In the last few years, and following a high-profile IPO in April, Etsy has entered the popular imagination as the quainter alternative to Amazon. Instead of books, music, and peanut butter, Etsy features sellers of handmade jewelery, paper goods, and clothing. However, its boost in popularity — even before the IPO — has caused many small-scale and new artisans to complain that the site is oversaturated with sellers.
Fortunately, Etsy isn’t the only online retail space online where buyers can get hand-knit socks or bespoke greeting cards. Several alternatives offer unique benefits for artists and craftspeople who want to sell their creations.
Founded in 2008, ArtFire is one of the most popular Etsy alternatives because it offers easy-to-understand pricing and an active user community. ArtFire also places a strong emphasis on categorizing sellers by type and size. ArtFire’s profile increased after Etsy announced it would allow mass-produced goods, an action that scared some low-volume sellers.
ArtFire is split into different categories (Handmade or Design, for example), many of which are defined by the size of the merchant. Larger stores are found in the Supply” or Commercial categories and kept out of the handicraft-specific sections. The site is known for its stellar customer service and assisting sellers with marketing strategies, such as search engine optimization (SEO). ArtFire even has a toll-free number sellers can call and talk to a human representative.
ArtFire customers don’t have to set up an account to buy items, meaning they only need to input credit card and shipping information. Sellers can chose from commission-only accounts, which allow for 24 active product listings at one time and costs 9 percent per sale (including shipping and processing fees). For a monthly fee, sellers pay a lower commission rate (6 percent) for 500 listings; the monthly plan offers a 3 percent commission rate and 1,000 listings.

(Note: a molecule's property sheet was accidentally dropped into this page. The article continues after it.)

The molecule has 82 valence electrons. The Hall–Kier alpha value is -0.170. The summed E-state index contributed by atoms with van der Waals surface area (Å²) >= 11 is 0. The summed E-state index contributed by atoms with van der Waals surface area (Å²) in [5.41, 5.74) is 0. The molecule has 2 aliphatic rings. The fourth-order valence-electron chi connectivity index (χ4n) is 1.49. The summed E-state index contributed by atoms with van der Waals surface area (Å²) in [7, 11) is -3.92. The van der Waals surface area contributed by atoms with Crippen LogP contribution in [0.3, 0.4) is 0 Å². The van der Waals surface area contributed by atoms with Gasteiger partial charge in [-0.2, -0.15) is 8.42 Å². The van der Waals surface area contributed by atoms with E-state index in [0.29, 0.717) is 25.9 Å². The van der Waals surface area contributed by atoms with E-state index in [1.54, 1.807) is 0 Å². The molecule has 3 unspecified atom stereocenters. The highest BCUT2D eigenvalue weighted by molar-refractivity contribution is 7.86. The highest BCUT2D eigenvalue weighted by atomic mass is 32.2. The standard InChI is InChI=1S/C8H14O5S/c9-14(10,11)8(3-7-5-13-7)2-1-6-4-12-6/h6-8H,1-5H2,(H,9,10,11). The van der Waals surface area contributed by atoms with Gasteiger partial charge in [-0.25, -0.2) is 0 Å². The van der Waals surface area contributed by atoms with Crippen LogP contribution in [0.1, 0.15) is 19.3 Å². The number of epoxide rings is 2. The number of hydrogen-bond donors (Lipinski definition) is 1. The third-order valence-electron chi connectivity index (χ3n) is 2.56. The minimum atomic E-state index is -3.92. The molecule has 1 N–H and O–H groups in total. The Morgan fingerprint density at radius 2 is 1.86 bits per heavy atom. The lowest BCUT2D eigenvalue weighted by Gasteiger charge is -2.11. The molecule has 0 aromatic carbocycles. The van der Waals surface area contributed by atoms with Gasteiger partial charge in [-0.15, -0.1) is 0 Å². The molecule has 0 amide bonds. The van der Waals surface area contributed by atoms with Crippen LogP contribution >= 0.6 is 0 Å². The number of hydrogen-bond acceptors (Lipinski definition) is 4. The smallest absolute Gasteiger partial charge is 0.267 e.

Supermarket is a curated e-commerce site that promotes designers, so it focuses on unique high-quality products created by individuals or small firms. Unlike open marketplaces like Etsy and ArtFire, Supermarket’s team actually vets every seller, so sellers have to apply to sell on the site and, of course, must be able to produce great products.
Supermarket has no membership or listing fees, but charges a commission on every sale. This rate is negotiated between the seller and Supermarket, but is usually around 10 percent. Instead of automatically charging sellers after every sale like many other marketplaces, Supermarket bills monthly for the commission made off all sales in a 30-day period. This system, therefore, requires sellers to budget their revenue to pay commissions once a month.
The concept behind MadeitMyself.com is pretty evident from its name — the marketplace focuses on low-volume handicraft sellers. While the site is not as nice-looking as Etsy or Supermarket, its billing system makes it one of the most affordable. Membership is free, sellers pay no listing fees, and there are no limits to the number of listings a seller can have active at once. The site’s only fee is a flat 3 percent commission on every sale. Etsy, by comparison, charges 20 cents to list an item for up to four months and a 3.5 percent commission on each sale.
MadeitMyself.com has other features that it make it unique for sellers. Many merchants like the site because it makes it easy to embed your online store into other websites (like your blog) and it allows sellers to create customizable coupons to promote products. Another favorite feature is a simple negotiation option. If you opt to turn this on, buyers can haggle over the price of items as they would at real-life flea market. And for 49 cents per product listing, the site will promote items, splashing them at the very top of its website and listing them in its Featured Items section.
ICraft is different from many other marketplaces because the site doesn’t charge commission fees. Sellers do have to follow a strict set of rules, however. The site’s focus is on fine art and crafts, so it doesn’t allow for the sale of art supplies, mass-produced items, or vintage products the way Etsy does. Restrictions dictate that each item must be handmade, it cannot be a food or beverage, the seller has to be its creator, and the product must be brand new. Sellers need to upload high-quality photographs of every item and iCraft continually reviews the online stores of its members for quality.
The site’s customer base is in the market for specific crafts, like handmade birthday cards or finger puppets, that might be hard to find elsewhere. The site charges a one-time registration fee of and a monthly subscription fee based on a seller’s number of products: per month for up to 50 items, for up to 100 items, and for unlimited items. Beyond the subscription fees, iCraft doesn’t charge any listing fees or commissions on sales.
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